You know you’re doing the parenting thing right when your twelve-year-old is looking at you with a combination of doubt and amusement. At least, that’s the way I figure it. So the other morning, my beloved dog woke me up at 4:30 as she paced back and forth down the halls and up and down the old wooden staircase of our house over and over. I finally convinced myself to give up on the tossing and turning bit and groggily ventured downstairs and to my fuel, ahem, coffee maker at 5:58. As I was pressing start on my favorite kitchen appliance, the electricity went out. Noooooooooo!
The first five minutes of the power outage I was optimistic. I lit some candles, chatted with my ten-year-old, (who was so excited to be using her new flashlight in the dark), and I decided to start my Bible study. But all I could think about was that coffee. So when the power came on about forty minutes later and I had the first cup of deliciousness in my hand, I was dancing across my kitchen. Now, some people know that kitchen dancing is kind of my thing, but this morning I got lost in the moment. All I know is that I glanced up mid-one-woman-conga-line to see that look I mentioned a minute ago coming at me from my 12-year-old. I was singing the Conga beat, (da-da-da-da-da-da), coffee in hand, my favorite cozy robe on, dancing across the kitchen and in place of shouting “Con-ga! Con-ga!” I was singing, “Cof-fee! Cof-fee!” What can I say? I like my coffee.
A little while after my earlier than usual kitchen dance party, I had just finished my yoga and was at the sink, when I spotted a hawk on my neighbor’s fence. I got excited. I always do when I see hawks. I think they’re so cool I had to include them in my teen fantasy book series, HARMONY RUN. I showed my daughters, who both thought the bird of prey was neat, and enthusiastically alerted my husband. Meanwhile, the hawk flew to another tree. By the time Charles got to the window all he could see was, “something black.” Based off his description, I gathered he didn’t quite seem convinced his dream woman had seen a hawk. (Maybe her overactive imagination had gotten carried away again?) To be honest, I think he was only on his first cup of coffee, so maybe he wasn’t as alert as yours truly. Still, in my ongoing quest to prove to Charles I’m holding onto a bit of sanity, I tugged my boots on, grabbed my camera and a winter coat to go with my yoga pants, and headed out into 23-degree weather.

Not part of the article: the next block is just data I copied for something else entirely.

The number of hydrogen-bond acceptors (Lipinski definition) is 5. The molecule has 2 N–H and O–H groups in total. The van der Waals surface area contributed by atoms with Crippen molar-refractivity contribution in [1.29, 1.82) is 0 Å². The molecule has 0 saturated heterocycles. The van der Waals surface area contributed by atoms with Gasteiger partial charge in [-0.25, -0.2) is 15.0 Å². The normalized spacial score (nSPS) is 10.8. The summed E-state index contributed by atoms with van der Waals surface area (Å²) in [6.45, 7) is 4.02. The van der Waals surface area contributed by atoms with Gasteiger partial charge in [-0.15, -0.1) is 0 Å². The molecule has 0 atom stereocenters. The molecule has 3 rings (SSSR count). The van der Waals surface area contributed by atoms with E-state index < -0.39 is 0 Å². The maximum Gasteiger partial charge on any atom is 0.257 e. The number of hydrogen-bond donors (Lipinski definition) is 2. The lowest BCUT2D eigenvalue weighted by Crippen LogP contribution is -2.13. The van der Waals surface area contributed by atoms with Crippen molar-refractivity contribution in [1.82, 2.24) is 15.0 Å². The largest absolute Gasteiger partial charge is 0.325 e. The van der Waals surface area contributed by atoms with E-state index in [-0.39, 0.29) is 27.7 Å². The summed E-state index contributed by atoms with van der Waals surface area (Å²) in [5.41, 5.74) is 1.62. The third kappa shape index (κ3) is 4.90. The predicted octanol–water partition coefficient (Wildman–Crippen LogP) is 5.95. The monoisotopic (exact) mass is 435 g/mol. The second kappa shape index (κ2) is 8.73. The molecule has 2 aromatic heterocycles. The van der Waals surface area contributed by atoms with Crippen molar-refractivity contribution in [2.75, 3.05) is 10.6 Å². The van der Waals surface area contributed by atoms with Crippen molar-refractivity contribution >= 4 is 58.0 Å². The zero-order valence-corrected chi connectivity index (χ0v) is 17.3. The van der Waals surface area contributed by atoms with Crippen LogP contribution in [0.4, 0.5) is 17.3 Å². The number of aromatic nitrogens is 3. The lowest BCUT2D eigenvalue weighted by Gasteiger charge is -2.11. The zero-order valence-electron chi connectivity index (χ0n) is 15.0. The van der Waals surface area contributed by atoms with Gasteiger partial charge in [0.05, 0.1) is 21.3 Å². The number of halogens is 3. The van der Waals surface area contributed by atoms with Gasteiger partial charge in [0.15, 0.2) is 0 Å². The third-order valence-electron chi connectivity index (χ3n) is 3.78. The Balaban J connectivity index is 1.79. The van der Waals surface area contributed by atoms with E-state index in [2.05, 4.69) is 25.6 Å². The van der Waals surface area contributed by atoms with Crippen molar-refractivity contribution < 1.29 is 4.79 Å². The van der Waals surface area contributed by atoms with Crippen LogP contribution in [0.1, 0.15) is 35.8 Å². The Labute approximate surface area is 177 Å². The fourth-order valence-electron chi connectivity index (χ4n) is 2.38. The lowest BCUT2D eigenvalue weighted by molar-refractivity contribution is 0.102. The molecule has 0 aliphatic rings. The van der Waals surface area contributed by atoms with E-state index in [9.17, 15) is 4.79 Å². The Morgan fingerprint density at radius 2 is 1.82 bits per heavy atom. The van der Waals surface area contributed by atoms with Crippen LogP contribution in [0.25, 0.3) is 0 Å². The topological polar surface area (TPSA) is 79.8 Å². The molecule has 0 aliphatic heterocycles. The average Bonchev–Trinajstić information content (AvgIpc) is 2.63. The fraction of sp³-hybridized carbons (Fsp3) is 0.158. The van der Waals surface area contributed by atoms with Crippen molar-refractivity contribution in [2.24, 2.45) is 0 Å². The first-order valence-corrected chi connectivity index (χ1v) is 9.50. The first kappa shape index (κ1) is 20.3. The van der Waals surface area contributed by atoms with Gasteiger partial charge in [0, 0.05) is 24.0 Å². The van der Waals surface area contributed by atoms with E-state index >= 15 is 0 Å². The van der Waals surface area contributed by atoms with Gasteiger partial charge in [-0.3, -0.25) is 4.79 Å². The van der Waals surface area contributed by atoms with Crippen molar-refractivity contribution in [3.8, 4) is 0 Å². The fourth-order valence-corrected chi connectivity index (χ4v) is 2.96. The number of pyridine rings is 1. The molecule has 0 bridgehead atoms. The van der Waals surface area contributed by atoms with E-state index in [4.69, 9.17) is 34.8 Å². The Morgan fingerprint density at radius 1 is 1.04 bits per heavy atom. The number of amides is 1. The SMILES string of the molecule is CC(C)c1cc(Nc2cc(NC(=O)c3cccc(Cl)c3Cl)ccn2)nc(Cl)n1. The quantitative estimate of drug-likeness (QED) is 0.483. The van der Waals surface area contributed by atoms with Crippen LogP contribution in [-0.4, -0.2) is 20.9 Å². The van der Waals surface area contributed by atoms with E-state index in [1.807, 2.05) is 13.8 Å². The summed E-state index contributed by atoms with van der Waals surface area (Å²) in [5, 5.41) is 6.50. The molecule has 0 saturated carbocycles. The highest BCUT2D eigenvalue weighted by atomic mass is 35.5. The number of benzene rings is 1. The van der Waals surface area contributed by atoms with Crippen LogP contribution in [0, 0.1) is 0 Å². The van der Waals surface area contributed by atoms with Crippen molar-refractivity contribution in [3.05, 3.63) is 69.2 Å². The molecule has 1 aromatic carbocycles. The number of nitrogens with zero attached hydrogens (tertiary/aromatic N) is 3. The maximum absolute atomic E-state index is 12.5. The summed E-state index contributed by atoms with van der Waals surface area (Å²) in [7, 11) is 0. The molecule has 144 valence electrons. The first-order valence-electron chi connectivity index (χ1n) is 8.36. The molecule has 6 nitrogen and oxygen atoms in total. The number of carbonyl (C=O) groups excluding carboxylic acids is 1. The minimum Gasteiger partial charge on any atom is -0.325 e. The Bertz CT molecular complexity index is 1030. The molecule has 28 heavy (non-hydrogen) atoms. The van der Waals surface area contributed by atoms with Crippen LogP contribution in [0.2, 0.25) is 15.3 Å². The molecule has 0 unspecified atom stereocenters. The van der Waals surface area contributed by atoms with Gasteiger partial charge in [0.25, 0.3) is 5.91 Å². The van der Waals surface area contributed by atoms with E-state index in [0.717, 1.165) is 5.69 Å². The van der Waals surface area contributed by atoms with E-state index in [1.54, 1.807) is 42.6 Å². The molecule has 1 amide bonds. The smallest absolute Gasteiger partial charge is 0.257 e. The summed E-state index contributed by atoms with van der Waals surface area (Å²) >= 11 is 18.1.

The hawk moved from branch to branch despite my stealth-like approach, (snow boots snapping every twig and crunching every leaf in my yard), but I kept praying that I could just get one picture to show that man. And voilà. I got one, and only one, picture. But thank you, Lord- that’s all I needed!
When I went back inside, my 12-year-old was laughing, the doubt still lingering on her beautiful face. She nodded towards my yoga Capri pants and shook her head. “Cold, Mom?” she asked. “Yes, but I got the evidence I needed for your dad,” I declared triumphantly. The girls were impressed with the photo. And Charles…well, he took one look at the photo and said, “Oh…wow!” surprise evident in his expression, and that made my dash into the cold worth every freezing moment.
I may be a coffee-chugging-one-woman-Conga-line, but I’m not seeing things. Well, not all of the time, anyway. 😉 Don’t forget to look out your window, friends. You never know what you may see. And the next time your morning cup of coffee brings a smile to your face, why not consider doing the kitchen Conga line? I promise I won’t judge. I’m too busy amusing my children.
Today, in honor of the man, my dad,
Who brainwashed the younger me,
I’ll try to live by his favorite rules
I’ll do my best, let’s see…
I’ll start with the indoor waste
‘Cause a clean trash can is a happy trash can,
Empty each one into the central outdoor bin
Then scrub each container best I can
I’ll put on some classic rock
Throw in some eighties big hair greats,
There’s something about cleaning your house while belting lyrics
To Bon Jovi and Whitesnake
I’ll Windex every window, TV,
Anything that can gleam,
I’ll clean out my cabinets, closets, and drawers
I’ll douse everything in bleach
I’ll try not to overdo it
Every so often I’ll have to take five,
I’ll spend it watching a classic war movie
With the surround sound cranked up high
I’ll tackle each item on my yellow legal pad
Understand the importance of this list,
Work hard, accomplish goals, and cross off each item
After I’m done with it
I’ll do good, what’s right
Treat others how I want to be treated,
Have my friends over for roast
And once they are seated…
I’ll tell my favorite jokes, the old, the new
And sing my favorite tunes,
We’re not gonna take it, no, we ain’t gonna take it
And Beans, beans, the magical fruit
Pass the sugar, Sugar, the honey, Honey,
And please pass the tea, Bag,
I’ll reveal the origins of baby carrots,
How they were taken from their moms and dads
I’ll ask my kids if anyone is picking on them
Offer to beat up a bully or two,
Run five thousand errands, cleaning as I go,
There’s so much dirt, so much to do
I’ll try to be like Dad, the birthday man
Leave a trail of laughs and smiles in my wake,
He touches lives with his humor and kindness
He’s one of a kind, one of the greats
So, today, in honor of the man who taught me to dream big
Who taught me how to ski,
I’ll try to accomplish this daunting list
But at the very least, I’ll scrub my trashcans clean.
HAPPY BIRTHDAY, DAD! I love you!
Love, Princess (AKA your favorite middle child) Sarah Louise